PLAINVILLE —School Superintendent Maureen Brummett has announced her resignation to become the head of Newington’s school district.
“I'm certainly not leaving Plainville with anything but the highest regard for the system,” said Brummett, who will begin her new job July 1.
The 20-year veteran of Plainville Schools became superintendent in April 2016 after being named the assistant superintendent in 2010. She had previously served as special education director.
Newington has about 4,000 students, compared to about 2,800 in Plainville. Newington is also the town where Brummett attended school.
Brummett is proud of the advancements made in areas like science, technology, engineering, arts and math. She also mentioned the Makerspace program and all-day universal pre-school.
“Those are really making a difference with students,” she said, adding that both Linden Street and Toffolon Elementary Schools were named schools of distinction in the recent statewide accountability report.
Board of Education Chairwoman Deborah Hardy said the board is saddened to see her depart, but understands that Newington provides her with new opportunities.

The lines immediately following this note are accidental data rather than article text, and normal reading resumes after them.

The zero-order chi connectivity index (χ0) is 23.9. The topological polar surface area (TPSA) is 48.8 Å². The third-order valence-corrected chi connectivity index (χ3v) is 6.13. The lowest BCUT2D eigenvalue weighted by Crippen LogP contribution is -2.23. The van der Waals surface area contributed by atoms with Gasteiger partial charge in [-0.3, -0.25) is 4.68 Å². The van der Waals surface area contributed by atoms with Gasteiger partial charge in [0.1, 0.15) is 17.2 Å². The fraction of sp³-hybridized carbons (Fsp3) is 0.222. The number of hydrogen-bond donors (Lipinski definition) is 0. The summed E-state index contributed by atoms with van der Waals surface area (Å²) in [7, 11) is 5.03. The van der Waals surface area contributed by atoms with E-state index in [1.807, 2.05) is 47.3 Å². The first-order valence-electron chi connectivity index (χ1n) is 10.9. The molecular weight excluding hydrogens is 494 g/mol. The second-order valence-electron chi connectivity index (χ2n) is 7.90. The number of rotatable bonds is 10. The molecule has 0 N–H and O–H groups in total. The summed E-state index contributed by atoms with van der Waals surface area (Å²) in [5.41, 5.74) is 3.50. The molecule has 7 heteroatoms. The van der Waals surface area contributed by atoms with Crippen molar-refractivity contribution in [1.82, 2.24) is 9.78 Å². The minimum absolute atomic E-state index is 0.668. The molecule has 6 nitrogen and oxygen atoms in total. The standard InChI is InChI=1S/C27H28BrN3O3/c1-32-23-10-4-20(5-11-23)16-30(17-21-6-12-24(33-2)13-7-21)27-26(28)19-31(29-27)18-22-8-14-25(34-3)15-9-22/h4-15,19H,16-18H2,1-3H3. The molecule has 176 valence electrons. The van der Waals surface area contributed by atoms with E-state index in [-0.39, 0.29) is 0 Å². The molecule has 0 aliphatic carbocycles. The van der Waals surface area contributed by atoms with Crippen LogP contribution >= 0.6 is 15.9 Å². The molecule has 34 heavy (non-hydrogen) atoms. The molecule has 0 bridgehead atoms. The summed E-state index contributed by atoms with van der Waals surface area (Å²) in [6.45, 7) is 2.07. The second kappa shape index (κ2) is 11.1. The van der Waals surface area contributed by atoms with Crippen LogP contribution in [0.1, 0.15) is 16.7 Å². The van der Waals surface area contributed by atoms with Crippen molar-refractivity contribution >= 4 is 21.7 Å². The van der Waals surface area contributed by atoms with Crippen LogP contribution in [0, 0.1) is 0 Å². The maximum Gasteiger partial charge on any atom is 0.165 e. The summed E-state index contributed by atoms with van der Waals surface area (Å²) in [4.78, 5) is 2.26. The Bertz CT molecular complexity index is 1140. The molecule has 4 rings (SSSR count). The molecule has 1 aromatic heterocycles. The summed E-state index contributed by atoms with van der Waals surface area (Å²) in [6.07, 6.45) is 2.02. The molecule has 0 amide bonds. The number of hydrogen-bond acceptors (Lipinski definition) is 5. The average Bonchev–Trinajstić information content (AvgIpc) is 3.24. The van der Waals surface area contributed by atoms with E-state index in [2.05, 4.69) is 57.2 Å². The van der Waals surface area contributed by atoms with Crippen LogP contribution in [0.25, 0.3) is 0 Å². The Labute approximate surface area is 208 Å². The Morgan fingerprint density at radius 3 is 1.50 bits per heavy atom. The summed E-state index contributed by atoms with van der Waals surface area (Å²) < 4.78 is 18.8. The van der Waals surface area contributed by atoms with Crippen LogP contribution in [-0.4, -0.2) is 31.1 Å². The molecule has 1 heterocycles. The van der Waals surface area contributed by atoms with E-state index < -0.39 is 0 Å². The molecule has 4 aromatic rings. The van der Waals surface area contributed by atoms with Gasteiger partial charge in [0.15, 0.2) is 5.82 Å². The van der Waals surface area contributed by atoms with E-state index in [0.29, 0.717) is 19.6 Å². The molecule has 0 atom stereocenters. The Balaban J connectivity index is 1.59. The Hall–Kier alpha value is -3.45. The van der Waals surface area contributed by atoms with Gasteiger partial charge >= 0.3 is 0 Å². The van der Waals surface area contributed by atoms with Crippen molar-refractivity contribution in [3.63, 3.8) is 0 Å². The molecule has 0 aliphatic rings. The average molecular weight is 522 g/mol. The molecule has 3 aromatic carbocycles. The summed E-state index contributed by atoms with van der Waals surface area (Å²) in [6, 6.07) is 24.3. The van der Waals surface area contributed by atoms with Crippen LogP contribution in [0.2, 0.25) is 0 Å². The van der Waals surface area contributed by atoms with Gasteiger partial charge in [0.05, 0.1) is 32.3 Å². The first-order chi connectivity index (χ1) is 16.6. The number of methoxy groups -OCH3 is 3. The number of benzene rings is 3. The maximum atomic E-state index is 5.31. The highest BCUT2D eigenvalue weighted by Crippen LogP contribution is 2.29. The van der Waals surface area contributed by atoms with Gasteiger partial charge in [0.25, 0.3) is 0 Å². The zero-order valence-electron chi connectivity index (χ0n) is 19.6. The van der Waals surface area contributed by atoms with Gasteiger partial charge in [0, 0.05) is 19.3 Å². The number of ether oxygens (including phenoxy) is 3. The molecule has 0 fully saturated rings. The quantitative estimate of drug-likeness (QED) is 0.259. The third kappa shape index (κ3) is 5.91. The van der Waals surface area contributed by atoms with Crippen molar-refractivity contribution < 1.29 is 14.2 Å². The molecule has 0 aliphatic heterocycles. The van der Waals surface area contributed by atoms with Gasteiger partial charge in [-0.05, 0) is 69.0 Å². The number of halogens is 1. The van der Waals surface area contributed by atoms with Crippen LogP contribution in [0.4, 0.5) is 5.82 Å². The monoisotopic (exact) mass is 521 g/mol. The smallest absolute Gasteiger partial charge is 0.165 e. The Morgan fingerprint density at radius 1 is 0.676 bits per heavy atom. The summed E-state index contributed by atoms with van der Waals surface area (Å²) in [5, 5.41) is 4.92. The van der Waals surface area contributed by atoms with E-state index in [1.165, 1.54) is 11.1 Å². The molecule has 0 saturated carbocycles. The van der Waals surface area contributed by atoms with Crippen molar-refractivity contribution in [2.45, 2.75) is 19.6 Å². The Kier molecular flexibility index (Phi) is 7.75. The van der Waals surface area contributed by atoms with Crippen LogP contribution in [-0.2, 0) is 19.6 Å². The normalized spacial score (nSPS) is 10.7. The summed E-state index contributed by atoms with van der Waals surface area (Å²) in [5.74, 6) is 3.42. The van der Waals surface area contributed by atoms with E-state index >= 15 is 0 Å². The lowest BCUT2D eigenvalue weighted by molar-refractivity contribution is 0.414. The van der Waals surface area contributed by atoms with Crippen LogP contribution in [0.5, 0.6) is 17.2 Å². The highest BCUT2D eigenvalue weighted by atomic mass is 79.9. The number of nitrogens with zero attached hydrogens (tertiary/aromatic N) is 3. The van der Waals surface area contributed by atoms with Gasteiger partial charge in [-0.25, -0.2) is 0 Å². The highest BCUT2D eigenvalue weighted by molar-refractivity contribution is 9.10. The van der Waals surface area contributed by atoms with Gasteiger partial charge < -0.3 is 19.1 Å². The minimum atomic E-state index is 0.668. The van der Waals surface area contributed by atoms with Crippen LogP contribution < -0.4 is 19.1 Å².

“I'm very happy she's found something where she can progress,” she said.
One internal candidate is already being considered for the position, Hardy said.
A colleague recommended Brummett to a consultant hired by Newington to find a new superintendent after the resignation of William Collins in June 2018.
“We all were nervous at the beginning of this process that we would be forced to simply choose the best of the candidates who applied,” said Board of Education Chairperson Joshua C. Shulman in a statement. “Once we reviewed Dr. Brummett’s resume and had the opportunity to meet with her, it was obvious we found all we were hoping for and more. We are confident she is going to be an excellent fit in Newington and help move our schools forward.”
Plainville Town Manager Robert Lee said Brummett played a valuable role in working with town officials, an improvement which saved taxpayers money and kept the Town Council and public informed about the school system.
“I think she really embraced the school-town partnership … and I think that greatly benefited us over the past several years in terms of our budgeting, in terms of our capital plans,” he said.
Brummett said it was the close connections that she could foster in a small town that kept her in the district for so long.
“With Plainville I've been here long enough (that) I know all the teachers, I know a lot of the kids … and there's a certain comfort with that,” she said. “It’s been a really good relationship (with Plainville) so that’s why I stayed here as long as I did.”
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